Strive Together, Building 1 Community, Cradle to Career, Co-Educators 2.0, Greenwich Together. These are just some of the successful collaborations created by non-profit organizations in the Stamford and Greenwich Connecticut communities. What are the secrets to success? “Perseverance, commitment, good communication and collaboration, community involvement, trust,” says Deb Katz, Kids in Crisis director of outreach and community initiatives. “Strong leadership, and solid data are all key to a successful program – it’s a major time commitment, but worth it when everyone is working well together towards a common goal.”
In an informal survey of their achievements and challenges, Dovetail Journal compiled the following experiential wisdom from community leaders who successfully brought together individuals, organizations, and communities to meet a common goal. Here are the top five strategies they employed early on to create stronger, more successful collaborative endeavors.
When leaders relate in a real and meaningful way to a problem within the community they are more passionate and committed to the initiative. Community instigators are often motivated and inspired by their own experiences and that passion can be contagious.
“I’m an immigrant,” says Mike Meyer, Stamford Public Schools director of family and community engagement. “When I first became involved Building One Community (B1C), I had a sense of identity with the problem of unemployed immigrants.”
Read more about how personal commitment launched B1C’s multi-faceted collaboration.
Homelessness, illiteracy, and unemployment don’t just impact one aspect of an individual’s life. Bridging the gap between housing, education, healthcare, and employment creates strong, holistic collaborative programs. “The idea is that we engage everyone,” says Bridget Fox, United Way of Western Connecticut. “City government, schools, non-profit youth-serving agencies, after school programs, investor’s networks, and corporate partners who are big employers in Stamford are all working toward the common goal. This is the future.”
Not only does the cross-pollination of ideas, experience, and expertise yield robust initiatives, it can also provide the opportunity to enrich each partner by introducing them to best practices from other sectors.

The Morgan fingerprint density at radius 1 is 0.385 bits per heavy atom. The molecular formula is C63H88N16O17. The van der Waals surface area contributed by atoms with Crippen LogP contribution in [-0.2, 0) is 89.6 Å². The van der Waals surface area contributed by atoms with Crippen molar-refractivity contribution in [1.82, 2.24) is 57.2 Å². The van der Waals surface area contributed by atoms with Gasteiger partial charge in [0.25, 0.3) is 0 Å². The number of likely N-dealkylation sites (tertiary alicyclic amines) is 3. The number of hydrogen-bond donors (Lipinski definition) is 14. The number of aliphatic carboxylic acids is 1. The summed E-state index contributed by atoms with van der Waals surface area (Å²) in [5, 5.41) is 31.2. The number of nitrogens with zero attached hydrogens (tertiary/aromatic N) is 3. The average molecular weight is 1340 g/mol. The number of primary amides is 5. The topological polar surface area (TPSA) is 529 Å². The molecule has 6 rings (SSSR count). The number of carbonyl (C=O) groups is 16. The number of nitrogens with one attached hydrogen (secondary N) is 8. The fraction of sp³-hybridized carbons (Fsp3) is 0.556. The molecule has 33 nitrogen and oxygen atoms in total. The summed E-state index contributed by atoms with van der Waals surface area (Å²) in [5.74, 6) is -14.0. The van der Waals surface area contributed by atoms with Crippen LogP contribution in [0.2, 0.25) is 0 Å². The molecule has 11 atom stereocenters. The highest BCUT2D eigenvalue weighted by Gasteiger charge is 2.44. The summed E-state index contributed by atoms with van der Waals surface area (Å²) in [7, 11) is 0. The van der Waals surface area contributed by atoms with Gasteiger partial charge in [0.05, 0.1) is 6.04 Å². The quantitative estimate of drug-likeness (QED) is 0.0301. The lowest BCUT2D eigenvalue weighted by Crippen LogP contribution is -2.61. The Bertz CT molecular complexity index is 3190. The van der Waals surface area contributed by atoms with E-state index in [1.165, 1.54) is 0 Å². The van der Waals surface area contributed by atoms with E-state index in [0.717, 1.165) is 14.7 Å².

Establishing goals and a means of measuring outcomes is a basic tenet for a successful collaboration. But before the goal-setting begins, partners must perceive the same issues and agree upon the course of action. Finding those like-minded stakeholders is essential. Without a concerted effort, the collaboration is bound to fail no matter how well-intentioned.
For Measi O’Rourke, founder and executive director of St. Joseph’s Parenting Center, partnering with an agency that didn’t value their program proved fatal to the collaboration. “They wanted to cut costs and classes and the curriculum, which put the integrity of our program at risk,” she says. “We had a different vision. Our visions parted ways.”
Non-profit initiatives often begin when a need is perceived in the community. But collaboration pros know that it takes more than perception to create a program that has real meaning and value to the people it serves. Inviting the opinion and involvement of the individuals who will benefit from the program in the earliest planning stages yields greater buy-in and success down the road.
When launching B1C to assist immigrant workers, the organizers included immigrants in the planning stages both on the organizing committees and through needs assessments. “We formed an amazing group of people from city government, education, dayworkers and people who owned bodegas and restaurants,” says B1C executive director Catalina Horak. “We all worked together. We started with a blank canvas and we used the best practices we saw among other non-profits. It was a wonderful opportunity for us.”
Read more about how BIC successfully meets the needs of the immigrant community today.
From day one, successful collaborators lay the groundwork to gather essential data to measure the success of their efforts. Often this means putting in place systems and personnel to capture this information long before there is actual data to measure. “One of our first hires was a data manager,” says B1C’s Catalina Horak. “We needed a good customer relationship management (CRM) system to track outcomes and have clear benchmarks. We were able to document results and go to foundations to raise funds. We went from a $200,000 budget to $1.8 million.”
Collecting data can mean an over-taxed staff must set up new practices and procedures. But successful collaborators attest it pays off in the end.
When the Children’s Learning Center became involved in the Parents as Co-Educators Program, they had to adjust the way they tracked program participation. “Before our collaboration with Family Centers and the Harvard Business School Community Partners, we were compiling measurement all by hand,” says Anna Witkowski, Children’s Learning Centers director of School Readiness programs. “Through our collaboration, we learned other ways to capture data that make it easier to record progress and is more reliable. We had a totally different system by the end of the third year.”
Discover how a ground-breaking youth survey on drug and mental health issues was created by a Greenwich collaborative.